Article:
Mr. Gold brought to the masses what all children of immigrants in SoCal have known for years…that the best meals happen in somewhat shabby strip malls, in the sticky dining rooms of mom and pop shops — often times with no white linen table cloths in sight.  Although he wasn’t that discerning, there was a time and place for those experiences, too.  He taught us that all types of cuisine, and on a larger scale, all types of people could and should be celebrated.

He was a champion of the unadorned, the unpretentious, whilst peppering his reviews with esoteric references that elevated the intelligence of his reader.  Only a true master of his craft could achieve such a feat.  And he was recognized for it, having been the only food critic to receive a Pulitzer Prize for food writing.

He was a legend in a city of stars.  Undoubtedly, one of its most influential characters; after all, it was often his opinion that brought everyone to the table.

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3 days in Toronto feat. Niagara Falls

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Well, the NBA is making moves.  Toronto is a bit cooler than San Antonio, so be like Kawhi and start planning your trip up north.

As far as bucket lists go, Niagara Falls is typically a popular featured destination, for good reason.  It’s one of the most beautiful natural wonders of the world, and it’s right in our own backyard.  *Whispers: the Canadian side is better. Sore-y, not sore-y.

Oh Canada…

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know before you go: SFO airport

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I left more than my heart in San Francisco (SFO).  Mainly, my patience.

Honestly, SFO is never my airport of choice to fly into or out of, and there’s one reason for that.  The morning fog that chills the air…turns out I DO care, Tony Bennett.  I care because I’ve never had a morning flight that was not delayed due to nature’s wet blanket.

But, it’s one of the busiest airports in America as it is a gateway to the East and Europe, so sometimes its inevitable. It’s about 13 miles from Downtown SF, which is basically a year away, approximated for traffic.  The exterior reminds me of NY JFK, and the interior is also reminiscent.  That’s not a compliment for either airport.

There are 4 terminals and 7 concourses with about 85-90 functioning gates.  Terminal 1  (Delta, Frontier, Southwest); Terminal 2 is Virgin and American, Terminal 3 is United, and then there’s international (for some reason Hawaiian and JetBlue are grouped in here) which is another ballgame.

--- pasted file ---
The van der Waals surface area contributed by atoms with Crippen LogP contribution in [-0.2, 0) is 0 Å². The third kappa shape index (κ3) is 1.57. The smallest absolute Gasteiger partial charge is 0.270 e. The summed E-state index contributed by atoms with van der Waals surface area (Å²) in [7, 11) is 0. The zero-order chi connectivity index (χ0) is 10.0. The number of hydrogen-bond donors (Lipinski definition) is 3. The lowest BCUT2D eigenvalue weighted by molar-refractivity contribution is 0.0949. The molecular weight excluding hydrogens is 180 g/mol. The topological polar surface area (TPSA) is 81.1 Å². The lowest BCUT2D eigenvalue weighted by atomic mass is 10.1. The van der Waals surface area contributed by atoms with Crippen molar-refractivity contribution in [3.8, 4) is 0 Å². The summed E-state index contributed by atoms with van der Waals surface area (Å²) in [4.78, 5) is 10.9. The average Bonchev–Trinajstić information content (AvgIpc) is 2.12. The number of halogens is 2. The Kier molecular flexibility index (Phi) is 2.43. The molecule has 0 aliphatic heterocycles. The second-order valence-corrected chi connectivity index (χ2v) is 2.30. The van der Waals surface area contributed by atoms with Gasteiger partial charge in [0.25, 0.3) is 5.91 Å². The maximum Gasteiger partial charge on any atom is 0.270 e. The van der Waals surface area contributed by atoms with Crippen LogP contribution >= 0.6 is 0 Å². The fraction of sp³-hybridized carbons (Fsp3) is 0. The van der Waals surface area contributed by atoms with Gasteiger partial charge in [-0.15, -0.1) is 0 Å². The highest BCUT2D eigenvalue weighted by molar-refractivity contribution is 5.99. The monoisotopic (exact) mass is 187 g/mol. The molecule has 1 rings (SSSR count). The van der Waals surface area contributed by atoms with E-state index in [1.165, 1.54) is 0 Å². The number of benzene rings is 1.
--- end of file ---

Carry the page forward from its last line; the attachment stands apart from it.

The thing I do appreciate, however, is the dining and shopping options.  There’s a real focus on local brands amongst the national chain restaurants, and lots to see in the duty free shopping portals (2 Gucci stores!  Most cities don’t have one Gucci store!).  There’s a Three Twins Ice Cream, which almost makes up for the delays… almost.  Of course, as a huge international hub, there are 17 airline lounges.

It’s not the worst and it’s not the best place to have a layover, depending on the area.

Remember: ✈️ = basically alcatraz to ✈️✈️✈️✈️✈️ = bae area

Ease of navigating through terminals: ✈️✈️ (it’s the largest airport in CA, larger than LAX which is HUGE)

Convenience of security lines: ✈️✈️ (there’s a lot of people which slows things)

Dining: ✈️✈️✈️✈️ (so many local options: Gott’s, Dogpatch, Gordon Biersch–from Palo Alto, Boudin, 24th & Mission–but, at local prices)

Bathrooms: ✈️✈️ (as with any major airport, could be cleaner)

Charging stations/wifi: ✈️✈️ (free wifi but it is shotty at best)

Amenities: ✈️✈️✈️✈️ (yoga rooms, kids areas, museums, airline lounges, Xpresspas, a Ghiradelli store, luxury shopping–which is very good in International, did I mention there’s 2 Gucci stores?)

capital cities: 36 hours in D.C.

IMG_8678.jpgOur nation’s capital is a fantastic destination, but for the fact that it is located clear across the country from us West Coasters.  Guess that’s just more reason to make the most of any visit to the District of Columbia.

There are SO many museums and monuments, it’s impossible to fit them all in one short trip.  That’s what directed 8th grade tours are for; not sure if they offer those anymore, but I went on my middle school’s, and it was a blast.  Highly recommend.

But I digress, let’s DC Talk

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once upon a midnight dreary: day trip to Baltimore

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Baltimore is probably not the first place that pops into your head when you’re planning a vacation.  It’s probably not in the top ten…but they didn’t self-anoint it Charm City for nothing!  Find yourself not weak nor weary, and set out on an adventure filled with fantastic art and forgotten lore.

It’s certainly a gritty city (there’s a reason why the Wire was based here), but underneath the surface, there is a ton of history and culture just waiting to be found.  I mean, Edgar Allan Poe was inspired to pen some of the most suspenseful, fantastical thrillers while living here, so say no to Baltimore?

I bid you nevermore…

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weekender in LA: the sequel

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Living so close to LA, I feel privileged to be able to enjoy the culture and attractions of la la land without having to actually live there.  I get it, you really have to let the place grow on you and you have to be patient.  Let it in.